"Is there not a tree with whom I can teach as the willow taught me?"
This thought gnawed at his heart over many seasons, though so subtly as to be hardly noticed at all. Still, the oak did as well as could be expected to greet each day cheerfully, shaking its many boughs with sparkle and sweetness.
The oak kept a good spirit and a love of all living things. More time passed, and the nagging emptiness still tugged at the oak at moments least expected. Through it all, through seasons bright and dark, the oak waited patiently, spreading it's boughs even further, growing roots deeper and wider from it's trunk, searching for another.
After much time had passed, the oak was old, much older than the willow was when it had elapsed, and the oak felt its spirit slip along with the breezes. So the oak tried to hold to its spirit; at least until there was a seedling nearby to share the passing with. The old lonely gnawing was working its way out from within the tree.
Finally, it got too much for the old oak to bear. He shook branches angrily, uselessly, at the wind and sun for not carrying a seedling nearby for company. The oak shook branches at the ground creatures for not being better companions and at the willow for leaving the oak. When we are most upset, sometimes we feel our pain sleet hard and cold. Leaves fell and did not grow back.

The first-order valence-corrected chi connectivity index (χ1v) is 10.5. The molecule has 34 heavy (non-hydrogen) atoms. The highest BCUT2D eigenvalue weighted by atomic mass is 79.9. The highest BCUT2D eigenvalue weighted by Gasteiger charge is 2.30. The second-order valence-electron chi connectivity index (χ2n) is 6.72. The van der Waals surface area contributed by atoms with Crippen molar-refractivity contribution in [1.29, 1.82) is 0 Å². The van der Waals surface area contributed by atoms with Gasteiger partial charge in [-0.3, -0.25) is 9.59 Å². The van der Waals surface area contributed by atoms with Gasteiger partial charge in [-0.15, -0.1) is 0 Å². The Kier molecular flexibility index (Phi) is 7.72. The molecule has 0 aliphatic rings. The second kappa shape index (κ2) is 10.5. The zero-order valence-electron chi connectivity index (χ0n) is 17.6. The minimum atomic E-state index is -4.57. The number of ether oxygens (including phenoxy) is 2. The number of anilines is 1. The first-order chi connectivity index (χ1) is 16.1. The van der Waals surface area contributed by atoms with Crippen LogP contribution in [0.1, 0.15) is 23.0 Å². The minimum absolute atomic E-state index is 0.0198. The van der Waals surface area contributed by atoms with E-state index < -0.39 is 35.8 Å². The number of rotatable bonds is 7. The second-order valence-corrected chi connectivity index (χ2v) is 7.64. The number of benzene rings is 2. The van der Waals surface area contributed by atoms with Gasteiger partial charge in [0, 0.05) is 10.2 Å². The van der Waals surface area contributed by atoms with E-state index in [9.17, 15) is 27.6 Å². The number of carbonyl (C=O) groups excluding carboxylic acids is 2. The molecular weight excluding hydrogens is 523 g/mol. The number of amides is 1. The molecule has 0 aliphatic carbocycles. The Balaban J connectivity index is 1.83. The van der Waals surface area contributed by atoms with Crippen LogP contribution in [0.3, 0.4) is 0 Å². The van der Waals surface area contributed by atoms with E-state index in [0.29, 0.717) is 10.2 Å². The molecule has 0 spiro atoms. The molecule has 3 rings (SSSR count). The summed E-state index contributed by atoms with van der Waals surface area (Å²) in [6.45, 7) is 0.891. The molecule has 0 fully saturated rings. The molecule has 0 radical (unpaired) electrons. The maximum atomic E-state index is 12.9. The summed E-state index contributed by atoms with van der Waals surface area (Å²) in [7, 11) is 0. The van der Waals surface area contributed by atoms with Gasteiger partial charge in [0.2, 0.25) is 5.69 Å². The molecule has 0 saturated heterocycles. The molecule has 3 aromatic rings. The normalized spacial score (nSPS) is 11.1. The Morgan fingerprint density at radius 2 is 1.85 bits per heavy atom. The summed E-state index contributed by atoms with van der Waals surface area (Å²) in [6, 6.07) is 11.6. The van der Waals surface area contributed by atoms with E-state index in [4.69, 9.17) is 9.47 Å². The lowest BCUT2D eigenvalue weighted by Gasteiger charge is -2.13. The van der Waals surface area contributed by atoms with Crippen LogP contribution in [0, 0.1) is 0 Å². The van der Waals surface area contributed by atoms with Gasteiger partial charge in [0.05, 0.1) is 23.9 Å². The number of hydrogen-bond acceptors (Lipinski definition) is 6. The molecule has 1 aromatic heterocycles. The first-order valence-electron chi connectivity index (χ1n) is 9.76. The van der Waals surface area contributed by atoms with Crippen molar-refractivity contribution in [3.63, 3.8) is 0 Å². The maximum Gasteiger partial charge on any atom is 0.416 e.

Then, one bright, warm day, two birds made their nest in the oak's boughs. At first, the oak thought of shaking the birds out, being still quite an unhappy tree. When the oak saw, however, that the birds were nesting to raise young, well, that was different and the oak thought better of it. It was good that the birds stayed, for they were songbirds, and their brood brought considerable enjoyment. The mood of the oak changed from despair to joy. The nesting birds flew with the first snow, thought not before singing the loveliest song they knew in thanks for the tree's help. Alone again, the old oak diminished.
One fierce night, as stormy a night as had ever been seen, as wild a night as had been the night the oak was seeded, thunder and lightening roared in a frightening chorus. The oak shook its branches one last time. The clouds rumbled and a sharp blue bolt of lightening struck the oak straight down the middle, splitting the trunk and sending branches crashing down in all directions. The oak passed with wildness sounding through every fiber of its being to a new self.
The next morning, all the forest was still as one by one, creatures of the ground and air bade goodbye to the oak. And birds, hundreds and hundreds of birds, took the acorns that had crowned every branch and spread them far and wide, until there were many oak seedlings growing as far as the eye could see, eager to provide companionship. And here, in this very spot, where all around us spreads this grove of oaks, are trees that are many sons and daughters of that first oak, welcoming us with shade in the summer and kindling in the winter. For the oak did get its wish in a manner grander than had ever been hoped for, for it is the oak that is the readiest companion for us all.